The permanence of refugee camps was never the intention. But in light of continued and growing refugee crises around the globe it has become a harsh reality. Frustrated with the status quo, a growing number of innovative thinkers argue that architecture and design are key in transforming camps into more meaningful and sustainable communities.

Amsterdam-based group What Design Can Do is an example of concerned citizens trying to build a bridge between fresh thinking from the outside and traditional aid structures.

The organization, founded six years ago, promotes the role of design as a source of untapped potential in finding new ways to approach the refugee crisis. “It was about what design can do beyond making things beautiful. Designers think in terms of solutions, and this could be sued for other things besides making something that was nice to look at,” explained spokesperson Bob Witman.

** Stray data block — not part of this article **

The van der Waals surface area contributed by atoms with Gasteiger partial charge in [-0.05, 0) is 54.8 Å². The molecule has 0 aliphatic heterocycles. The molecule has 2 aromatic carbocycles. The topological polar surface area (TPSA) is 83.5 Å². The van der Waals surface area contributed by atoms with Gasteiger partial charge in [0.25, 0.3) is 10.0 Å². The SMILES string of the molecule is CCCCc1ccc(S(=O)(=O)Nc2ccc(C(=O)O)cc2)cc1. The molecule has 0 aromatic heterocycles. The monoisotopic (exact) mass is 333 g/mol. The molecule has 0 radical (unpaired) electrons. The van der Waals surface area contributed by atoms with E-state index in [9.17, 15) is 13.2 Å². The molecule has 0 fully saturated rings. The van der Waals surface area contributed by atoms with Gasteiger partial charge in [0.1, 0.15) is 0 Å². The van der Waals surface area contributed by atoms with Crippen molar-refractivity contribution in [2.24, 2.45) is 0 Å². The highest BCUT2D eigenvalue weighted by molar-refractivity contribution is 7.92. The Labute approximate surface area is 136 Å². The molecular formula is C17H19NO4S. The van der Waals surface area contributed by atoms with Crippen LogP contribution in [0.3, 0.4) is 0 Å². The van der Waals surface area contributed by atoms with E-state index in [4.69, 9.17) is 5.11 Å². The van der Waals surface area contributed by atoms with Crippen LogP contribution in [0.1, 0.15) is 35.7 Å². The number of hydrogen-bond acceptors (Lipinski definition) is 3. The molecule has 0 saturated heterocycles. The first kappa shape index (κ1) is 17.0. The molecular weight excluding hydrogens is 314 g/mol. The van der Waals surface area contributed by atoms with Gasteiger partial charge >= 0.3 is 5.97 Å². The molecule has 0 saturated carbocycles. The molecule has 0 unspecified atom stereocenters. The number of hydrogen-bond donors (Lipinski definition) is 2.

Describing the refugee crisis as “a challenge too big for governments and NGOs alone,” What Design Can Do came up with The Refugee Challenge, an invitation to designers, architects and thinkers to come up with creative solutions. In July, five finalists were selected, all of whom will receive financial and advisory support. Projects include Agrishelter, a temporary and ecological shelter that can be quickly built and integrated into urban spaces; Welcome Card, a streamlined identification card and pass for refugee seekers designed to give quick access to essential information; Eat & Meet, which transforms renovated city buses into food trucks run by refugees; Makers Unite, a project envisioned to unite makers and creative thinkers across refugee and local communities; and Reframe Refugees, a photo agency run by refugees.

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